“Ethan is the Shining example of an amazing friend” Said Logan Bates ’20, fellow L’Anse Creuse graduate to Flosky, as well as varsity cross-country runner and swimmer.
Bates, a four-year cross-country runner, surrounded Flosky from the beginning, as they worked through many endeavors together. “He is supportive and is always pushing you to be your best in all aspects of your life such as emotionally, mentally, physically, and spiritually. Ethan brings his hard work ethic into everything and never settles for ‘just average’. I met him freshman year and we quickly became close. Sophomore year, I introduced him to cross-country where he would eventually become the captain of the team…We won the boat regatta junior year, once again showing Ethan’s commitment to excellence. Ethan is an amazing Christian brother, friend, and can do anything he sets his mind to. I know we will stay extremely close and I look forward to being life-long friends.” Commented Bates.
As Flosky trekked on through his ambitions, his determination and dedication shone through. However, Flosky’s junior year would prove to be an uphill battle. “Going into my junior season of cross-country, I realized that to improve I needed to increase my training intensity. I increased it too fast, and hit my peak performance early in the season.” Flosky commented.
Flosky ran a huge personal best of 17:56 at only the second meet of his junior season, a time which he frustratingly wouldn’t be able to beat as the weeks rolled on. “Throughout the season, I had dead legs, but I kept running. I did not give my body any rest. The last two weeks, I started to feel nagging pain in my right foot. The doctor and trainer said I was fine, so I kept running races on it. At the end of those last few races, I could barely walk. I ended up getting an x-ray a few weeks later, and it was a stress fracture.”
After being diagnosed with a stress fracture following his junior season of cross-country, much of Flosky’s running hopes were dashed. Despite becoming the top runner at L’Anse Creuse High School, He would need several months for his foot to heal, thus taking him out of the running scene for the foreseeable future, and even causing him to be unable to run his entire junior season of Track & Field. Looking back on the rough aspects of his junior year, Flosky realized they helped make him who he is, stating “I had to do physical therapy instead of track. This whole experience taught me a very important lesson. Listen to your body, rest often, and only increase intensity slightly each week. This changed my mindset of training, and now I feel that I am a much better runner.”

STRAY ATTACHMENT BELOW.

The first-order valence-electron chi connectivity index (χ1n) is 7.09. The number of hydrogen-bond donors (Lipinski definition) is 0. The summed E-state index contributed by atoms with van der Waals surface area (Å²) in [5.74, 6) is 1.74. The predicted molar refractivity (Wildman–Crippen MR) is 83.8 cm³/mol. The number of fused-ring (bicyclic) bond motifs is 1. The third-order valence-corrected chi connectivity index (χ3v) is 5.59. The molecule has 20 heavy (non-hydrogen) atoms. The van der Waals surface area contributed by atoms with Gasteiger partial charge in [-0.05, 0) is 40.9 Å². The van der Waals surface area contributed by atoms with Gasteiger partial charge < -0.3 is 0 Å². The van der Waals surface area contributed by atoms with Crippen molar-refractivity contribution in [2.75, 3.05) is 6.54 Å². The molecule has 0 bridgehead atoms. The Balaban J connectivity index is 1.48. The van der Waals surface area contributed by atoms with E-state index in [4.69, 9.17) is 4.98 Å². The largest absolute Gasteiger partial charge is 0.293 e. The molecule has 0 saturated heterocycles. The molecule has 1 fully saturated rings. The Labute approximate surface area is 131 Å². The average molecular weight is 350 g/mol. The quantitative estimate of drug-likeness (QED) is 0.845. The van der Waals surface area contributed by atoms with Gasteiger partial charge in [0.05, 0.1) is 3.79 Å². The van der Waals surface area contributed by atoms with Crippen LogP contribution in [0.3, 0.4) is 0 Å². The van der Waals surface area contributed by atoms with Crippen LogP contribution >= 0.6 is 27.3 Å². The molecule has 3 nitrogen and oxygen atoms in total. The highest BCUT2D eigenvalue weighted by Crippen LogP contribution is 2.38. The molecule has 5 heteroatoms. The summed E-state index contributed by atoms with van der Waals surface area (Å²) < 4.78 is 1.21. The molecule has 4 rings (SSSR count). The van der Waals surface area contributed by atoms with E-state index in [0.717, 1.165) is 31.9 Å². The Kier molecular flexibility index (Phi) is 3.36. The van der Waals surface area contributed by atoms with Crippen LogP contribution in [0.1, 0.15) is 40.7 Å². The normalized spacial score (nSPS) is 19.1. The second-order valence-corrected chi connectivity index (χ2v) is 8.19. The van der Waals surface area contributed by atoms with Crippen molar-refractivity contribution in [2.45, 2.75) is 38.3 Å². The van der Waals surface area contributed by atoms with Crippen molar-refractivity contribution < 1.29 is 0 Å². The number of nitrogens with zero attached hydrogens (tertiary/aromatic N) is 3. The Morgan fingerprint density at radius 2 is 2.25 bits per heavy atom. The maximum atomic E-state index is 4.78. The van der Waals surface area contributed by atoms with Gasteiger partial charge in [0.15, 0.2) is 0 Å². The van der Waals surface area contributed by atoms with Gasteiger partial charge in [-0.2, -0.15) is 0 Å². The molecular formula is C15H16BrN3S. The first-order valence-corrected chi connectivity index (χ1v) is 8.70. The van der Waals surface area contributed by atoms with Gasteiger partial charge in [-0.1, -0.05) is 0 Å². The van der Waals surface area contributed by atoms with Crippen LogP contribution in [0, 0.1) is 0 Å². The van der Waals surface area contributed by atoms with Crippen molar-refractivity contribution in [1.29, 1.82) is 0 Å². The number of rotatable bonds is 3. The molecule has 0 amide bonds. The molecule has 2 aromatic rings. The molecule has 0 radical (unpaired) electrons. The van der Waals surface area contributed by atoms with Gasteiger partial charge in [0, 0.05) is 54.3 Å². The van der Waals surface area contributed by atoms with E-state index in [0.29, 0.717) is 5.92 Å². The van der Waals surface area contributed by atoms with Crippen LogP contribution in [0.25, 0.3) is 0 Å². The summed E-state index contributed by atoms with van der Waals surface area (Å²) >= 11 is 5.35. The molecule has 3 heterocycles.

Finishing his junior year as the top student in his class and the best runner at his school, Flosky was given the greenlight to begin summer running once again and prepare for his senior season of cross-country. Thinking back to his early junior year, Flosky lamented the fact that he was bitter throughout the Fall. “My junior cross-country season sucked. Every time I ran a race it was not good enough. I never celebrated my wins and focused only on running faster, or running more. My senior year I did not want to make the same mistake. I decided to really focus on just enjoying the moment.” Stated Flosky on his mindset before his final season.
While he battled through the trials and tribulations of his junior year athletically, Flosky was always in tune academically. Flosky boasts a stacked resume of completed classes including AP bio, AP Calc BC, AP physics, AP Statistics, as well as many others. The true valedictorian of L’Anse Creuse, Flosky would graduate ranked number one in his class. On his most proud achievement academically, he commented “I definitely am most proud of the amount of AP tests that I passed. I got six fives on a variety of tests. My favorite class I would say would be either AP Calculus or AP Stat. There were just so many real life skills and applications, all of which are really going to help me with my major at U of M. The teachers that helped me the most were Ms. Missig and Mrs. McCarron. Ms. Missig helped me get a five on the AP bio test, and also connected me with a valuable job shadow opportunity … She really set me on course to do research in college. She worked with me, and I don’t think I could have gotten into U of M without her.”